Card draw spells alone do not a delve deck make. An assortment of cheap, efficient spells are also are required to bring delve cards to their full potential. The best of these spells offer some sort of early game utility, like the disruptive Counterspells Remand and Spell Snare in Dickmann's deck, or the set of Lightning Bolt many decks lean on as a removal spell. Even cheap creatures work, since if they live they will win the game, but more likely they will quickly die and hit the graveyard as delve fodder.

These efficient cards are also a key payoff of Treasure Cruise itself, a way to quickly convert the raw card advantage of Treasure Cruise into a material advantage. The Delver decks keep this to heart by employing its burn and creature suite in a "philosophy of fire" style strategy that simply seeks to bring opponents from twenty life to zero, and Treasure Cruise makes that math a lot easier. These cheap spells make it quite easy to actually utilize the extra cards Treasure Cruise provides and not leave them stranded in hand.

A unique route is to combine delve not with the traditional card drawing, but with an extensive package of mana ramp spells, which will add lands to the board and conveniently a card in the graveyard. Check out this second place Scapeshift deck from Till Riffert:


Sets of both Sakura-Tribe Elder and Search for Tomorrow are great cogs for enabling Dig Through Time. In addition to the extra card in the graveyard they also technically add a mana to the board, so in practice, a Sakura-Tribe Elder is mana-neutral with delve over two turns, while Search for Tomorrow actually nets a mana over three turns if suspended. The mana ramp doesn't function quite as nicely with delve as blue card drawing and its ability to chain together, but mana ramp is arguably a much better mana investment in terms of tempo because it actually yields a net-positive impact on the battlefield by generating a land, as opposed to blue card draw, which is purely a mana sink. In this Scapeshift deck the mana ramp is essentially the core strategy, so it works well here on every level.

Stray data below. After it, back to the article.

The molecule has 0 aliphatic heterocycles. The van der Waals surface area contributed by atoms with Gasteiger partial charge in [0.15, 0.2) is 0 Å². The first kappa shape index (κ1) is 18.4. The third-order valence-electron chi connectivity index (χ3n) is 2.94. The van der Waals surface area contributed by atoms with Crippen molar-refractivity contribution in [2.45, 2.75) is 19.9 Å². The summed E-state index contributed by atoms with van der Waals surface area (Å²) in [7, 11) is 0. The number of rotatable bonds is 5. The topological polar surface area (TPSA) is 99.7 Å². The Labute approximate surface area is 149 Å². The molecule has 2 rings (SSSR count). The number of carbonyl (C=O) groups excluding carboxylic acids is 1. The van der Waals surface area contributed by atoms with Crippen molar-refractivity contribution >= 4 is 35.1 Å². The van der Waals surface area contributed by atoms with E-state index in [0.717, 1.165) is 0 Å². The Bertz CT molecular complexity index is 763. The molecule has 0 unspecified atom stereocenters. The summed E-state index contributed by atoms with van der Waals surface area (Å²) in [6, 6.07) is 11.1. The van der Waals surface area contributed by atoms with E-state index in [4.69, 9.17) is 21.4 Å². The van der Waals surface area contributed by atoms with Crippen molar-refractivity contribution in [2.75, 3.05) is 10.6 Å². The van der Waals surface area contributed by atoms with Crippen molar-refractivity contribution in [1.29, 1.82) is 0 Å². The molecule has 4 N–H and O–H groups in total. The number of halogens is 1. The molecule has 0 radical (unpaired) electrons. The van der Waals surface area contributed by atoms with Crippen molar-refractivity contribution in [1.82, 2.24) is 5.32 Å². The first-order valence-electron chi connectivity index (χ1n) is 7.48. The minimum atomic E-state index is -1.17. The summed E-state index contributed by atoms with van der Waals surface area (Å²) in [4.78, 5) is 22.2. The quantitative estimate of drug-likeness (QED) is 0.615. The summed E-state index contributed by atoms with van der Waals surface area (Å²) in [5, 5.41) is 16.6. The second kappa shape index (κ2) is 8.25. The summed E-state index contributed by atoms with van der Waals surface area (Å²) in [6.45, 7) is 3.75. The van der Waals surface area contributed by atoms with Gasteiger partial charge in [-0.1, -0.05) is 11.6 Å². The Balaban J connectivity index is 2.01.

The reason for wanting to play Dig Through Time is that it's such a great fit into the Scapeshift strategy. For one, it's card advantage, and this deck relies on card advantage because it spends a lot of resources on disrupting the opponent's strategy and neutralizing the opponent's board position, but it still needs to hit the seven or more lands it requires to combo off with Scapeshift and Valakut, the Molten Pinnacle and actually kill the opponent. If the story ended there the deck would just play Treasure Cruise for raw card advantage, but the Scapeshift deck is just that, a Scapeshift deck, and it all but requires its specific namesake card to win in any expedient and effective fashion. While it lacks the same raw card advantage power as Treasure Cruise, Dig Through Time offers incredible card selection power by choosing only the best of the bunch; no lands here. Where Treasure Cruise would just look three cards deeper, Dig Through Time provides access to a whopping seven new cards. That's the same breadth as a new opening hand of a Time Spiral. In the past the archetype turned to the lackluster Peer Through Depths as a way to dig for Scapeshift, or even Telling Time as a more versatile but less powerful option. With Dig Through Time around those cards are history, and Scapeshift has a very bright Modern future ahead of it.